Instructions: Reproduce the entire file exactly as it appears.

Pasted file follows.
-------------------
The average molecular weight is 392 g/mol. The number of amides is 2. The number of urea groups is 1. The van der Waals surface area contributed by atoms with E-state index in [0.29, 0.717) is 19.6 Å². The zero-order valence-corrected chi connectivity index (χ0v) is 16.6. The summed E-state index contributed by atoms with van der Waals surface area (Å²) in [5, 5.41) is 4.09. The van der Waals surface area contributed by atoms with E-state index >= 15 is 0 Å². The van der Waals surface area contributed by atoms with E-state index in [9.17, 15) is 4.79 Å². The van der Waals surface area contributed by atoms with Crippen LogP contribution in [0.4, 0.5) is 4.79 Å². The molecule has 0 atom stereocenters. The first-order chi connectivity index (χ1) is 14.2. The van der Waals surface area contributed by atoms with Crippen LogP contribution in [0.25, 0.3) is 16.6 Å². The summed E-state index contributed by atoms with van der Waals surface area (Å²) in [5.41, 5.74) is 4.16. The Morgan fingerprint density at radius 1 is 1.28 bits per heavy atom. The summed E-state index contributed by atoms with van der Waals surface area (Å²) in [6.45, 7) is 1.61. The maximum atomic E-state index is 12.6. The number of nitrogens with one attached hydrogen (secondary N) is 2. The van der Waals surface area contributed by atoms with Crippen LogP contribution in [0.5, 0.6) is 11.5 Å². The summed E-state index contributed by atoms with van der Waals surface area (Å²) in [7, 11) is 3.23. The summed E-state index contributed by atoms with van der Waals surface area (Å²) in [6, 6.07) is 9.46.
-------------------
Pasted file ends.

The average molecular weight is 392 g/mol. The number of amides is 2. The number of urea groups is 1. The van der Waals surface area contributed by atoms with E-state index in [0.29, 0.717) is 19.6 Å². The zero-order valence-corrected chi connectivity index (χ0v) is 16.6. The summed E-state index contributed by atoms with van der Waals surface area (Å²) in [5, 5.41) is 4.09. The van der Waals surface area contributed by atoms with E-state index >= 15 is 0 Å². The van der Waals surface area contributed by atoms with E-state index in [9.17, 15) is 4.79 Å². The van der Waals surface area contributed by atoms with Crippen LogP contribution in [0.4, 0.5) is 4.79 Å². The molecule has 0 atom stereocenters. The first-order chi connectivity index (χ1) is 14.2. The van der Waals surface area contributed by atoms with Crippen LogP contribution in [0.25, 0.3) is 16.6 Å². The summed E-state index contributed by atoms with van der Waals surface area (Å²) in [5.41, 5.74) is 4.16. The Morgan fingerprint density at radius 1 is 1.28 bits per heavy atom. The summed E-state index contributed by atoms with van der Waals surface area (Å²) in [6.45, 7) is 1.61. The maximum atomic E-state index is 12.6. The number of nitrogens with one attached hydrogen (secondary N) is 2. The van der Waals surface area contributed by atoms with Crippen LogP contribution in [0.5, 0.6) is 11.5 Å². The summed E-state index contributed by atoms with van der Waals surface area (Å²) in [7, 11) is 3.23. The summed E-state index contributed by atoms with van der Waals surface area (Å²) in [6, 6.07) is 9.46.